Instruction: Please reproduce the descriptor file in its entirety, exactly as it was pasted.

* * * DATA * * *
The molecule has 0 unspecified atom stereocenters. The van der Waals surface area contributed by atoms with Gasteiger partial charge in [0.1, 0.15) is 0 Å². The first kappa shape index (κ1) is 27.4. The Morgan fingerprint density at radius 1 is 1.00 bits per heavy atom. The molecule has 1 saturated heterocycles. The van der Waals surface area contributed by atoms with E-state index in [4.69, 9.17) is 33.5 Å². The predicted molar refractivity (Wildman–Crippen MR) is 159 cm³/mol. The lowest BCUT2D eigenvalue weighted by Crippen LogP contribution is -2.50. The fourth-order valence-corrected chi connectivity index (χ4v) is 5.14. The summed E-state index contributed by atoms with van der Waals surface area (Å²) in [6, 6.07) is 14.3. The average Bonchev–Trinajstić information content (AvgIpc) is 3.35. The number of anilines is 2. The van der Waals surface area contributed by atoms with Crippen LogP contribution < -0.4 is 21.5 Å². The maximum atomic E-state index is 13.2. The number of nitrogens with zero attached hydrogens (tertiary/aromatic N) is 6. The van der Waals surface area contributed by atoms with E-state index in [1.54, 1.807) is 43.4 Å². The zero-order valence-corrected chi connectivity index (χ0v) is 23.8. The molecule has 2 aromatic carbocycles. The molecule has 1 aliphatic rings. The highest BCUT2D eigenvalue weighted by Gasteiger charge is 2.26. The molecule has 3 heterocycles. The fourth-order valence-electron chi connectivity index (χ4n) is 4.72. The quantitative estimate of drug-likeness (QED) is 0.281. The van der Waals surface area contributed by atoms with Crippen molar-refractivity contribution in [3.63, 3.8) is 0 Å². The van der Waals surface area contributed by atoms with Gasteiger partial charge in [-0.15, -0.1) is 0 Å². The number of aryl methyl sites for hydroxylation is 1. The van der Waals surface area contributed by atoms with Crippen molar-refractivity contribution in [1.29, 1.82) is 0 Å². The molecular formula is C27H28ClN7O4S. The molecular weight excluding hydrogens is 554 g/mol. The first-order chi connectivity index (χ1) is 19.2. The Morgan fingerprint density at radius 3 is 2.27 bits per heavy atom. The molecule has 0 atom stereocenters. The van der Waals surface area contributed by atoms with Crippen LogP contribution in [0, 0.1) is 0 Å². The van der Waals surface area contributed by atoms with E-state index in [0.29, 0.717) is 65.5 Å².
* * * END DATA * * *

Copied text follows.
The molecule has 0 unspecified atom stereocenters. The van der Waals surface area contributed by atoms with Gasteiger partial charge in [0.1, 0.15) is 0 Å². The first kappa shape index (κ1) is 27.4. The Morgan fingerprint density at radius 1 is 1.00 bits per heavy atom. The molecule has 1 saturated heterocycles. The van der Waals surface area contributed by atoms with E-state index in [4.69, 9.17) is 33.5 Å². The predicted molar refractivity (Wildman–Crippen MR) is 159 cm³/mol. The lowest BCUT2D eigenvalue weighted by Crippen LogP contribution is -2.50. The fourth-order valence-corrected chi connectivity index (χ4v) is 5.14. The summed E-state index contributed by atoms with van der Waals surface area (Å²) in [6, 6.07) is 14.3. The average Bonchev–Trinajstić information content (AvgIpc) is 3.35. The number of anilines is 2. The van der Waals surface area contributed by atoms with Crippen LogP contribution < -0.4 is 21.5 Å². The maximum atomic E-state index is 13.2. The number of nitrogens with zero attached hydrogens (tertiary/aromatic N) is 6. The van der Waals surface area contributed by atoms with E-state index in [1.54, 1.807) is 43.4 Å². The zero-order valence-corrected chi connectivity index (χ0v) is 23.8. The molecule has 2 aromatic carbocycles. The molecule has 1 aliphatic rings. The highest BCUT2D eigenvalue weighted by Gasteiger charge is 2.26. The molecule has 3 heterocycles. The fourth-order valence-electron chi connectivity index (χ4n) is 4.72. The quantitative estimate of drug-likeness (QED) is 0.281. The van der Waals surface area contributed by atoms with Crippen molar-refractivity contribution in [3.63, 3.8) is 0 Å². The van der Waals surface area contributed by atoms with Gasteiger partial charge in [-0.15, -0.1) is 0 Å². The number of aryl methyl sites for hydroxylation is 1. The van der Waals surface area contributed by atoms with Crippen molar-refractivity contribution in [1.29, 1.82) is 0 Å². The molecular formula is C27H28ClN7O4S. The molecular weight excluding hydrogens is 554 g/mol. The first-order chi connectivity index (χ1) is 19.2. The Morgan fingerprint density at radius 3 is 2.27 bits per heavy atom. The molecule has 0 atom stereocenters. The van der Waals surface area contributed by atoms with Crippen LogP contribution in [0, 0.1) is 0 Å². The van der Waals surface area contributed by atoms with E-state index in [0.29, 0.717) is 65.5 Å².